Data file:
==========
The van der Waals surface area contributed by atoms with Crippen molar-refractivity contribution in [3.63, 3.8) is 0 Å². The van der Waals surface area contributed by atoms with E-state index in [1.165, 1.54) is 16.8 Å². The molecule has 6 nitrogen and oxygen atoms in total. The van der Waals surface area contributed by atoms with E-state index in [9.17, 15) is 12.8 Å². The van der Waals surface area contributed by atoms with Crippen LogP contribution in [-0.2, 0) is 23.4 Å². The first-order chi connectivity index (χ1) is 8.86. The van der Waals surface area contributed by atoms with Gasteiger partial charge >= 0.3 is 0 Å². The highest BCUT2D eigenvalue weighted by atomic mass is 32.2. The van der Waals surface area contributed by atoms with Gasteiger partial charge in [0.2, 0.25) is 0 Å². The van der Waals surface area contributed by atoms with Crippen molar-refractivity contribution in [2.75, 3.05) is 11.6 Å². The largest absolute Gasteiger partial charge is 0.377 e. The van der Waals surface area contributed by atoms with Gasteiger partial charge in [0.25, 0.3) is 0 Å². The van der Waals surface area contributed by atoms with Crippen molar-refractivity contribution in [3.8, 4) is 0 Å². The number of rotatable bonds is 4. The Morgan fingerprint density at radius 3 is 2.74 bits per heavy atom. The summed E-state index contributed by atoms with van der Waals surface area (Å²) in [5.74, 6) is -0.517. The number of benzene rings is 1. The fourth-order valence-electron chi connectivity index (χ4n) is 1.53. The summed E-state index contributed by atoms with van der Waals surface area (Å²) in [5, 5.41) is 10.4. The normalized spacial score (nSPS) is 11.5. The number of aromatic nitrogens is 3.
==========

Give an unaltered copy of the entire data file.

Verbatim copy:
The van der Waals surface area contributed by atoms with Crippen molar-refractivity contribution in [3.63, 3.8) is 0 Å². The van der Waals surface area contributed by atoms with E-state index in [1.165, 1.54) is 16.8 Å². The molecule has 6 nitrogen and oxygen atoms in total. The van der Waals surface area contributed by atoms with E-state index in [9.17, 15) is 12.8 Å². The van der Waals surface area contributed by atoms with Crippen LogP contribution in [-0.2, 0) is 23.4 Å². The first-order chi connectivity index (χ1) is 8.86. The van der Waals surface area contributed by atoms with Gasteiger partial charge >= 0.3 is 0 Å². The highest BCUT2D eigenvalue weighted by atomic mass is 32.2. The van der Waals surface area contributed by atoms with Gasteiger partial charge in [0.2, 0.25) is 0 Å². The van der Waals surface area contributed by atoms with Crippen molar-refractivity contribution in [2.75, 3.05) is 11.6 Å². The largest absolute Gasteiger partial charge is 0.377 e. The van der Waals surface area contributed by atoms with Gasteiger partial charge in [0.25, 0.3) is 0 Å². The van der Waals surface area contributed by atoms with Crippen molar-refractivity contribution in [3.8, 4) is 0 Å². The number of rotatable bonds is 4. The Morgan fingerprint density at radius 3 is 2.74 bits per heavy atom. The summed E-state index contributed by atoms with van der Waals surface area (Å²) in [5.74, 6) is -0.517. The number of benzene rings is 1. The fourth-order valence-electron chi connectivity index (χ4n) is 1.53. The summed E-state index contributed by atoms with van der Waals surface area (Å²) in [5, 5.41) is 10.4. The normalized spacial score (nSPS) is 11.5. The number of aromatic nitrogens is 3.